Fantasy Mapping: Place Names & Design (and free Adobe map assets!)

Several weeks ago, I wrote about a fantasy map named Kystfjell (pronounced kist-fyell, but feel free to say kist-fell), which translates from Norwegian to “coastal mountains.”

In that first post, I mentioned I’d be writing an upcoming Part II that describes some of the design decisions, including place name and language, character illustration, and geographical juxtapositions within the Kystfjell map. I also promised some free Adobe Illustrator libraries based upon this design. So here we go! This is Part II. If you want to jump straight to the free stuff, HERE is a truncated design assets library that I made, inspired by this map. But wouldn’t you want to know the background of those libraries and of Kystfjell?? If so, keep reading.

Important to know: This map was made using the M4CC extension inside of Adobe Illustrator. For information on how, read the first post on this Kystfjell map.

The difference between the actual geography and Kystfjell’s geography

As cartographers, even though we aim for a known level of accuracy and precision, we still are abstracting spatial data to a digestible level. The most obvious example of this is scale. Maps are typically a 1 to greater-than-1 scale – at least the examples we usually think of when we hear the word “map.” Although, consider this beautiful Anatomy of the Teeth poster by medical illustrator, Lydia Sharp. In a sense, Sharp’s poster, and microbiology illustrations like Shannon McMann’s Brain Cell diagram are maps of a 1 to less-than-1 scale. Maps (and dataviz) of all kinds have abstracted the representation to its necessary parts, so that the visualization’s purpose and message can be easily understood by the intended audiences.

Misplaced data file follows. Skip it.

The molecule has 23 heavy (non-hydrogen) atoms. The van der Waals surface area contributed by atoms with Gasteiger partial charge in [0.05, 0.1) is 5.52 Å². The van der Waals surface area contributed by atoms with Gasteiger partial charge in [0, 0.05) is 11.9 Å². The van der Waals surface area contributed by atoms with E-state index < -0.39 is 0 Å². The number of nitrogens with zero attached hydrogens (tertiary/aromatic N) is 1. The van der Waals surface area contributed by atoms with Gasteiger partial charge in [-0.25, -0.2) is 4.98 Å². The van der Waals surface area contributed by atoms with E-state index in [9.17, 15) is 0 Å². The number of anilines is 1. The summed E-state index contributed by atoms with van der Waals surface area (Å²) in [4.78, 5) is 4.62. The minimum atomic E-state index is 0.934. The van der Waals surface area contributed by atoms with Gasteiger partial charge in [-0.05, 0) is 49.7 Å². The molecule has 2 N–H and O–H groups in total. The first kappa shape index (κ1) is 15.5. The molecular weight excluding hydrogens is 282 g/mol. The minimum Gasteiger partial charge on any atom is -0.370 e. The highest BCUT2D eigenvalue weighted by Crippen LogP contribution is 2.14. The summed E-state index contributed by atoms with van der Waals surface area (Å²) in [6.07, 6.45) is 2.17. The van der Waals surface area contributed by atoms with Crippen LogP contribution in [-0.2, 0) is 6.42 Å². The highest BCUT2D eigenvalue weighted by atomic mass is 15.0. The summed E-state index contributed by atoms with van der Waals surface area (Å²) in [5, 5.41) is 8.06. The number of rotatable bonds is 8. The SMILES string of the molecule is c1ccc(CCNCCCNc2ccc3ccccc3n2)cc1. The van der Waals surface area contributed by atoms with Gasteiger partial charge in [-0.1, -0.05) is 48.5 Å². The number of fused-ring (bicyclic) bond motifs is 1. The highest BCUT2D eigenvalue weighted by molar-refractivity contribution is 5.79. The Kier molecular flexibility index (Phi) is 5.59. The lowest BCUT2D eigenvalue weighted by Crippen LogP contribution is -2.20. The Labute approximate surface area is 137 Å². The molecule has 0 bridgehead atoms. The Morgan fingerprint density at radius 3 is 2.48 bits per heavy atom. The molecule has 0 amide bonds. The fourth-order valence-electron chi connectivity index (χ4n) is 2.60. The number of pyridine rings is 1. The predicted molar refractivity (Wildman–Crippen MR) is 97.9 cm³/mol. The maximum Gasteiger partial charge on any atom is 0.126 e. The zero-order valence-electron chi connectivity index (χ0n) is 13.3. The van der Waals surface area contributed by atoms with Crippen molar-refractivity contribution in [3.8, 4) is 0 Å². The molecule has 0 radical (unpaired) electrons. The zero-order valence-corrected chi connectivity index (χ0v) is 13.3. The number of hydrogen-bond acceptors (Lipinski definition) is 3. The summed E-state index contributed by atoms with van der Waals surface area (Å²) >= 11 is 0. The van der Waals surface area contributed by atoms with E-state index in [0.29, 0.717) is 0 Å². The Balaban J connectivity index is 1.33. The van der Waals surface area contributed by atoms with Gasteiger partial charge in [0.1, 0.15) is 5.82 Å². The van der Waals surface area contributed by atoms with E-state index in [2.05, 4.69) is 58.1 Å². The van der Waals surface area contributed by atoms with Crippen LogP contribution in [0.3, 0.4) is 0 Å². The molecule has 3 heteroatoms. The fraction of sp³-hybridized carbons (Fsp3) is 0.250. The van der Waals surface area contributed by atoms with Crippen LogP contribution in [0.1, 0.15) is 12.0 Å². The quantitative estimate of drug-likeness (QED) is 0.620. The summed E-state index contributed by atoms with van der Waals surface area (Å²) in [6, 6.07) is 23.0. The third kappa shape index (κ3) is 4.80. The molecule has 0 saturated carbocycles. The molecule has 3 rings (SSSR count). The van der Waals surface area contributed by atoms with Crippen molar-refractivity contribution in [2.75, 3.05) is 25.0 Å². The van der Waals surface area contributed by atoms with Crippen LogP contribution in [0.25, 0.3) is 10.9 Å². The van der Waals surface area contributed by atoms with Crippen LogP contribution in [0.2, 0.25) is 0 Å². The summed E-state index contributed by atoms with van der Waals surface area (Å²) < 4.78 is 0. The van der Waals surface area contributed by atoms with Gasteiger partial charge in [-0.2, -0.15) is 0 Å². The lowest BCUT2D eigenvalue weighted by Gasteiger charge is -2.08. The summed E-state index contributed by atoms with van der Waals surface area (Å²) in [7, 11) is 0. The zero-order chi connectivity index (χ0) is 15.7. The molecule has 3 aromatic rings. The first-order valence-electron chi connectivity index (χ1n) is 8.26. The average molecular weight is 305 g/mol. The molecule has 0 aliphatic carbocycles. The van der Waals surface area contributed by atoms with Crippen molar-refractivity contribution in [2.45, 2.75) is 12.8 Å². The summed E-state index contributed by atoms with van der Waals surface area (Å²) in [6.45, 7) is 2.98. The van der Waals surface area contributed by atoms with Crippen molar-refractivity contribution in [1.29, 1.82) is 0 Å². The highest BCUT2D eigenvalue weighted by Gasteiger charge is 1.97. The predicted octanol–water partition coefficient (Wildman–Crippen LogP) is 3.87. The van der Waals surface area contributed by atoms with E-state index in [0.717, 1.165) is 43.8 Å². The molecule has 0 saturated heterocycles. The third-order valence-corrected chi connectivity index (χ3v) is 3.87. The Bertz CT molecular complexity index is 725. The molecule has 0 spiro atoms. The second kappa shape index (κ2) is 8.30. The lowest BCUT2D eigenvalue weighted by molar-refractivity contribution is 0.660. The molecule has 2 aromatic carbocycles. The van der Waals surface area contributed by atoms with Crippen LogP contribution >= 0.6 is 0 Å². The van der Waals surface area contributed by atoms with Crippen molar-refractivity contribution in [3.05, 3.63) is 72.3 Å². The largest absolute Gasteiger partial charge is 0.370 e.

When creating the Kystfjell map, although I downloaded real geographic data over coastal Norway at a scale of 1:140,000 (see image below), this map was fantasy. I can move mountains!